"I was sitting at my mom's (no internet at home yet) eating millet pie with ketchup (a bit too dry). I clicked on Wannatakepicture. There was my mom's house. There was the window i was staring out of (blankly) moments before. And there was the voice of Mr. G, the Portuguese landlord. Nice garden. Mom was chuffed." J. M.
How one reads or writes the texts and textures of neighbourhood depends entirely on one's point of view. Do you live here? Are you a parent or a child, a cat or a dog, a bicyclist or in a SUV? Word on the street is, novelist Heather O'Neill lives a few doors down from me. Her 2006 novel, Lullabies for Little Criminals, offers a disconsolate twelve-year-old point of view:
"The back alley behind Lauren's house looked the way the world would look if a child had built it. Some underwear and a couple T-shirts that had fallen from clotheslines lay on the pavement. A single sneaker was stuck up on a fence post. There was a toy bucket with rocks in it and a sled that had been left behind from a day when there had been snow on the ground. A wooden door leaned against a wall, leading nowhere. There was a lamp and a bathroom sink in the same garbage heap. You'd think that these houses were being blown apart by the wind, the way that pieces of them were lying about. Not one for them would be a match for the Big Bad Wolf."
Isaac Whatever I might say about multiplicity, Entre Ville privileges a pedestrian point of view. In Wanderlust: A History of Walking, Rebecca Solnit likens walking to writing:
"The walking body can be traced in the places it has made; paths, parks, and sidewalks are traces of the acting out of imagination and desire."
In The practice of Everyday Life Michel de Certeau suggests that the "ordinary practitioners of the city" cannot read this writing:
"They are walkers... whose bodies follow the thicks and thins of an urban "text" they write without being able to read… unrecognized poems..."
Perhaps if de Certeau lived in the neighbourhood he wrote that about he'd have seen things differently. He claims that: "To walk is to lack a place." My dog and I humbly disagree. For eight-and-a-half years we've been walking up and down our back alleyway.
That's eight-and-a-half years of up and eight-and-a-half years of down.
Nine thousand three hundred laps of toenails clicking on cracked concrete.
Trail zigzagging, long tail wagging, long tongue lolling, dog tags clacking.
Ears open, eyes darting, nose to the ground.
J. R. Carpenter, Sniffing for Stories, 2006
We walk like we own the place. We walk to write the place, to collect, collate and annotate the multitude of texts generated by the occupants of Entre Ville. We try to read between the alleyway's long lines of peeling-paint fences spray painted with bright abstractions and draped with trailing vines.

In French Kiss Nicole Brossard describes the meta-text of walking as:
"Writing that feeds on zigs and zags... roams the streets, traces its course through them… narration of the inner odyssey in terms of Montreal's geography, its contours and harsh angles, side streets and lanes... from the heart of the city to the epicentre of oneself, the target and motive source."
Entre Ville is a poem. It has been published in print and online, with and without pictures, it has been read aloud to audiences large and small in Montreal and places far from Montreal's back alleyways, it has been read on computer screens around the world and presented in museums, art galleries, conferences, festivals and online exhibitions. In the early days of the Internet, alarmists and advocates alike proclaimed that digital media heralded the end of the book. Yet, as Derrida had already noted:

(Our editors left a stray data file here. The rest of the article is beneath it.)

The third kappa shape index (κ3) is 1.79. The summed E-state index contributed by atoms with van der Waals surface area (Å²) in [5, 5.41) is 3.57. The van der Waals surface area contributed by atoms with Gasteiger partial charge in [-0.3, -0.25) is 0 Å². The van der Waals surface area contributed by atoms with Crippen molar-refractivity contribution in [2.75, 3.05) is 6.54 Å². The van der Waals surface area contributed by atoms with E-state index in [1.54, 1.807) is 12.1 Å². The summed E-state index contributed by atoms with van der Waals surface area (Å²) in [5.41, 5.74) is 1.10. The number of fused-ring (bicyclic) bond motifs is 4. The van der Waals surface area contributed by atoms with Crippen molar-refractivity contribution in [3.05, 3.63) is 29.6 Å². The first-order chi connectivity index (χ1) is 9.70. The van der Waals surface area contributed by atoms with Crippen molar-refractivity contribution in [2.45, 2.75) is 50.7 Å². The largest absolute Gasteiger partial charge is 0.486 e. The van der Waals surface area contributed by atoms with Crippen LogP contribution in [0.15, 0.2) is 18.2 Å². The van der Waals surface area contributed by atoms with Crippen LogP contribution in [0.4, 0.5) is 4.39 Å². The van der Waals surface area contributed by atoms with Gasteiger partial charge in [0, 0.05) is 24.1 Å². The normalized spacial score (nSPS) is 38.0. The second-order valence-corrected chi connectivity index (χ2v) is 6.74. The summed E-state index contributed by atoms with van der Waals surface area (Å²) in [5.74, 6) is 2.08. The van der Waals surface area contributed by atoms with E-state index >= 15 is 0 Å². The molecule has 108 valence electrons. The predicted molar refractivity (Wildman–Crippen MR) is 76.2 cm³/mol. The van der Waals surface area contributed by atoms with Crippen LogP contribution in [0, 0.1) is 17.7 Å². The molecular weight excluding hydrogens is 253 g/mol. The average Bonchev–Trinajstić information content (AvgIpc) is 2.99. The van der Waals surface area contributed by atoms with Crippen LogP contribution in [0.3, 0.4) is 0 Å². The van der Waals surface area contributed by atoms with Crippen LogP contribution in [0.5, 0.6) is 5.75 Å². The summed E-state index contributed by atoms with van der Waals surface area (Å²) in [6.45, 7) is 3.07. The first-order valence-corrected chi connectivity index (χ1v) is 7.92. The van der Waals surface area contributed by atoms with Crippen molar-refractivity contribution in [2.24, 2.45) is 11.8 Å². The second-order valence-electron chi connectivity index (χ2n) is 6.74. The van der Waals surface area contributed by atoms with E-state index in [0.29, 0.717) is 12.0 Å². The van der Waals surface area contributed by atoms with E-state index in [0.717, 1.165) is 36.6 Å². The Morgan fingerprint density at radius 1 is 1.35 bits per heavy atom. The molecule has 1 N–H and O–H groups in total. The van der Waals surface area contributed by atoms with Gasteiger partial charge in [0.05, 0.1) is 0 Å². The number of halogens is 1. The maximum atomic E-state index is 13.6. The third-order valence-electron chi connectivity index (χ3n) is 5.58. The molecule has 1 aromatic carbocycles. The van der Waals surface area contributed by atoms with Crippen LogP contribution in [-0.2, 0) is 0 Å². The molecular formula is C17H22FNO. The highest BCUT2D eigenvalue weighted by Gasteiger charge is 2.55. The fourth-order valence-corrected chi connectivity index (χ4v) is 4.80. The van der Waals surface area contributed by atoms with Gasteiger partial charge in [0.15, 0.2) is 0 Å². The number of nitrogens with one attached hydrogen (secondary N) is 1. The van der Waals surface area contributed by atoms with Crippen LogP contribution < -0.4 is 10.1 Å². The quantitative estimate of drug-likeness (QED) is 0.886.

"The question of the book could only be opened if the book was closed… only in the book, coming back to it unceasingly, drawing all our resources from it, could we indefinitely designate the writing beyond the book." Jacques Derrida, Writing and Difference, 1976
In its first book iteration, Entre Ville is very small. Photocopied and stapled, the Entre Ville mini-book reprints the poem, republishes the URL, recycles images cut from some children's textbooks salvaged from the old Greek lady's moving day garbage. It's sold at readings and events and through DISTROBORO, a neighbourhood network of cigarette machines re-purposed to sell cigarette-pack-sized art for two dollars.

DISTROBOTO

In its second book iteration, Entre Ville is much longer. Images, issues and ideas from Entre Ville have been expanded in a novel called, Words the Dog Knows, published by Conundrum Press in Montreal in the fall of 2008.

In its web iteration, Entre Ville's verses scroll the alleyway, popup in windows - altered - and then disappear. The user interface is an image of a blank book upon which a few lines of city have been hastily sketched. Roll the mouse over windows and doors as you might scan your eyes over a cityscape. Occasionally you will catch a glimpse of an interior.
"It also happens that ... when you least expect it, you see a crack open and a different city appear. Then, an instant later, it has already vanished." Italo Calvino, Invisible Cities, 1972
I invite you to visit Entre Ville online.
If you're in the neighbourhood,
drop me a line. Merci!

J. R. Carpenter.

J. R. CARPENTER
LUCKYSOAP.COM
« ENTRE VILLE »

OBORO New Media Lab
Conseil des arts du Montreal
En ville et sur l'île - Pierre Vallée
Véhicule Press: Montreal Writers
MiT5 - April 27-29, 2007